Stryker’s legal troubles continue to mount following the recall of its Rejuvenate and ABG II modular-neck hip stem implants in July 2012. In January 2013, Judge Brian Martinotti was appointed by the Supreme Court in New Jersey to handle the growing number of lawsuits filed against the joint manufacturer in that state, the New Jersey Law Journal reported.
Martinotti signed the multicounty litigation (MCL) consolidation transfer order on Jan. 22 and appointed Ellen Relkin of Weitz & Luxenberg as chair of the Plaintiff’s Steering Committee. Relkin was also appointed Liaison Counsel, and her duties include coordinating with federal and state courts as well as coordinating the defense and plaintiffs’ counsel.
Stryker’s attorneys did not object to the consolidation.
There are about 50 lawsuits currently in the New Jersey MCL, though Relkin told the New Jersey Law Journal that she expects many more to be filed. “Every week, we have another client who is getting a hip revision,” she said.
Relkin is also co-lead counsel in federal lawsuits against Johnson & Johnson for the DePuy ASR hip.
Stryker Hips Can Fail Early and Cause Tissue Death
One of the biggest problems with Stryker’s Rejuvenate and ABG II is the devices’ tendency to corrode and fret – a process where metal breaks down and releases particles into the nearby tissues and blood. According to lawsuits, the company misrepresented that its patented titanium and cobalt chrome modular necks and stems were resistant to fretting and corrosion.
Plaintiffs claim that had they known, they would never have had these devices implanted.
People like Dianne Pingel are calling Stryker negligent. After having two Styker hips implanted and removed, she is practically disabled. The Boca Raton, Fla., woman and her husband filed a suit against the device manufacturer. “They have jeopardized a lot of people,” she told the Palm Beach Post.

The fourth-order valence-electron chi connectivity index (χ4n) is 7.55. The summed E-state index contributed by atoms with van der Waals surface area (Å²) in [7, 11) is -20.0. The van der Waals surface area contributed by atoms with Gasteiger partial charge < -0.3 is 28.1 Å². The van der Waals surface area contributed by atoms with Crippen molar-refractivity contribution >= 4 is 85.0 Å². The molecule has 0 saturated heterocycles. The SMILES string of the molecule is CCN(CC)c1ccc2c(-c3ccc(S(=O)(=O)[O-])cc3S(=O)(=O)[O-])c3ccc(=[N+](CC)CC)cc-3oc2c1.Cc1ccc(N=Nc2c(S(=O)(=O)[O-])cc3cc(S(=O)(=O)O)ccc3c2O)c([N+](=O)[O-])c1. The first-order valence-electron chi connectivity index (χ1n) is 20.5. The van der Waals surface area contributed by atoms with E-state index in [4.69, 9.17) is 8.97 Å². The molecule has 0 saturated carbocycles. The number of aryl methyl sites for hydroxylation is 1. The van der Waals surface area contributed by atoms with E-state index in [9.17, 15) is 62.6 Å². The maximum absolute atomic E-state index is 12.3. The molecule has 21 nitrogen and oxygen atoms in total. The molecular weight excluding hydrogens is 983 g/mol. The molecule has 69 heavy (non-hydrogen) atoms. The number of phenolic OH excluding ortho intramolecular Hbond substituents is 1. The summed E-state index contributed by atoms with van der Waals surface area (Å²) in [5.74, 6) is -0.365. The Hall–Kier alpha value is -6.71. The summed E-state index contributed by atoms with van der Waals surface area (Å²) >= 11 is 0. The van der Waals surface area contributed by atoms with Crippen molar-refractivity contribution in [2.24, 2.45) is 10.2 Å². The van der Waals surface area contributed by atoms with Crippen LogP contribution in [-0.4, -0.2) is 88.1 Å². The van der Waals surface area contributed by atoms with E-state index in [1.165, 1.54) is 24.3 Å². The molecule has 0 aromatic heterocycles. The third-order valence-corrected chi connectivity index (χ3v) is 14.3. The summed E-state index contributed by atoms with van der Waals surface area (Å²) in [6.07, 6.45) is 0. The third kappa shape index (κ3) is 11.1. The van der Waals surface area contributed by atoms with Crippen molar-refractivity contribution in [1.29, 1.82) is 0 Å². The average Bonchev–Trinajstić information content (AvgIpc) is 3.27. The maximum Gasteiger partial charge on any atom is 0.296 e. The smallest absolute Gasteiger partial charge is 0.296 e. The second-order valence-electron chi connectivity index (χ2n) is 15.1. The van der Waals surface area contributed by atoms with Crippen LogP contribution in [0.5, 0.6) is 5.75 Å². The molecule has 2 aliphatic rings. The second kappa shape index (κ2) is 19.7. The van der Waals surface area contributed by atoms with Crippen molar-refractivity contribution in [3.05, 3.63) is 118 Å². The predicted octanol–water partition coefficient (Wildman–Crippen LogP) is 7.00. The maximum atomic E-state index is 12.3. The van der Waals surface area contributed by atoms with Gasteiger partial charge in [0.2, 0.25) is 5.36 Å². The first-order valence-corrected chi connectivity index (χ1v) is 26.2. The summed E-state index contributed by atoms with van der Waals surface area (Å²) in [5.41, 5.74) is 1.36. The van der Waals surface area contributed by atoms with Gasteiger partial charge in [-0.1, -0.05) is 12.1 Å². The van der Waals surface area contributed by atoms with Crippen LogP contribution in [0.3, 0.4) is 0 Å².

Pingel’s doctors found high levels of metal ions in her blood after she complained of severe pain in her hips shortly after implantation. They also found dying bone and tissue surrounding the joints as a result of the metal debris leaching out of the implants. Her thigh bone also broke during revision surgery because “cobalt poisoning” weakened the bone and tissue.
Another person injured by Stryker’s implants is Scott Ebert, 49, who had to have his hip replaced only six months after it was implanted.
Ebert also filed a lawsuit. He was told that the Rejuvenate, designed and marketed by Stryker for younger patients, would fit better in his body because of the modular stem and neck. Unfortunately, the metal-on-metal design of the neck and stem was not resistant to corrosion, as Stryker promised, and Ebert’s leg started giving way. He was faced with excruciating pain that forced him to have revision surgery after doctors found metal in his blood.
Stryker expects the recall of the Rejuvenate and ABG II to cost up to $390 million.
Stryker Accused of Failure to Warn; Surgeons Push Joint Registry
Lawsuits allege that Stryker never warned patients. Instead it issued a recall that was too late for many people who already suffered complications.
In response to the recent rash of hip implant failures and lawsuits – including the 10,000 DePuy ASR lawsuits that have already been filed – the American Academy of Orthopaedic Surgeons has provided funds to launch a nonprofit joint registry. The registry, called the American Joint Replacement Registry, would keep track of problematic devices in order to better keep patients safe.
Unfortunately, the proposal still faces a few logistic hurdles, including the need for technology to keep track of the devices.
Stryker declined to comment on what percentage of their devices have failed.